With privately negotiated strategic partnership type mergers falling by the wayside recently, the London Metals Exchange (LME) has opened up the M&A process by openly courting bids. At least four exchanges have submitted bids to buy the LME in a bidding process that ended May 7. LME’s board then began a review of the bids, but officials have declined to give a timetable on how long it might continue.
Only Hong Kong Exchanges and Clearing Ltd. (HKeX) has confirmed that it was participating in the bidding process, but sources close to the bidding have said that other bids were entered by CME Group, NYSE Euronext and IntercontinentalExchange (ICE). LME has issued few details of the bids or process.
The 135-year-old LME operates a single open outcry trading floor in London, conducting twice daily “rings” with a dozen ring-dealing member companies accounting for more than 80% of global non-ferrous metals trading. The sale process was started last September with the hiring of U.S. investment bank Moelis & Co. to advise on the sale.
At least 75% of the LME’s 34 voting shareholder companies and 50% of the 92 members of the exchange must support a sale for it to go forward. Analysts have put the value of the exchange at around $1.3 billion.
“However, a price war among bidders could drive the price higher,” says Diego Perfumo with Equity Research Desk in Greenwich, Conn., although he adds that CME and ICE “should be opportunistic and not engage in a price war with HKeX.”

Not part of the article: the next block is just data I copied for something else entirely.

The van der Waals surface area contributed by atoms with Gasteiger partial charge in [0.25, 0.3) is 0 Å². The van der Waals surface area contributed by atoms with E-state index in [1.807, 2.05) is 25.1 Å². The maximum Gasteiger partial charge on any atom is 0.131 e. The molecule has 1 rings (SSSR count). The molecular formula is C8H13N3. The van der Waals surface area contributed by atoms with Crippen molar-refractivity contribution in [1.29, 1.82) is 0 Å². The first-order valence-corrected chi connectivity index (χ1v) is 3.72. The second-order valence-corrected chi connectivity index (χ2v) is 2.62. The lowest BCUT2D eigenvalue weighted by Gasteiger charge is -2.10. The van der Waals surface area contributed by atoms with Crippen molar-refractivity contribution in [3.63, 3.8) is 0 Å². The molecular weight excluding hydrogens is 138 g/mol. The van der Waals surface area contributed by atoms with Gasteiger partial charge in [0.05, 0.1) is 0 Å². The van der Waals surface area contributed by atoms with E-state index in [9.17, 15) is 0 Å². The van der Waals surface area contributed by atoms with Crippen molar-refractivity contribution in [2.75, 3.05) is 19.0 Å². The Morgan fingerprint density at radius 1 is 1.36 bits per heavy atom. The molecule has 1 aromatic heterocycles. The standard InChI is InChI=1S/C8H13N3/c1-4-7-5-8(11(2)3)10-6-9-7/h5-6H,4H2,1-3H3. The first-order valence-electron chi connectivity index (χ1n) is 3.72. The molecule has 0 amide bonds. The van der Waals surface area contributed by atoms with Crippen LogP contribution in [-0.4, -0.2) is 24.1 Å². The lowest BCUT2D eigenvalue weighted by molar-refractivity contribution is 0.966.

Perfumo says it appears that China, as the largest consumer of metals, has identified the LME as a strategic asset and wants the HKeX to buy it. With a relatively higher currency from a higher price-to-earnings ratio, the HKeX is the top candidate to win the bid, he adds.
LME also recently has been making efforts to expand its position in Asia, including announcing its first Chinese member, BOCI Global Commodities, a unit of Bank of China Ltd., last month; opening its first Asian office in Singapore; launching contracts trading with the Singapore Exchange and reportedly nearing approval for a network of metal warehouses in China.
The metals exchange also had been surveying its members on whether to add settlement in China’s renminbi currency to euro and yen clearing, while dropping sterling clearing. LME base metals contracts are denominated in dollars but the alternative currency settlements and clearance are offered as an option.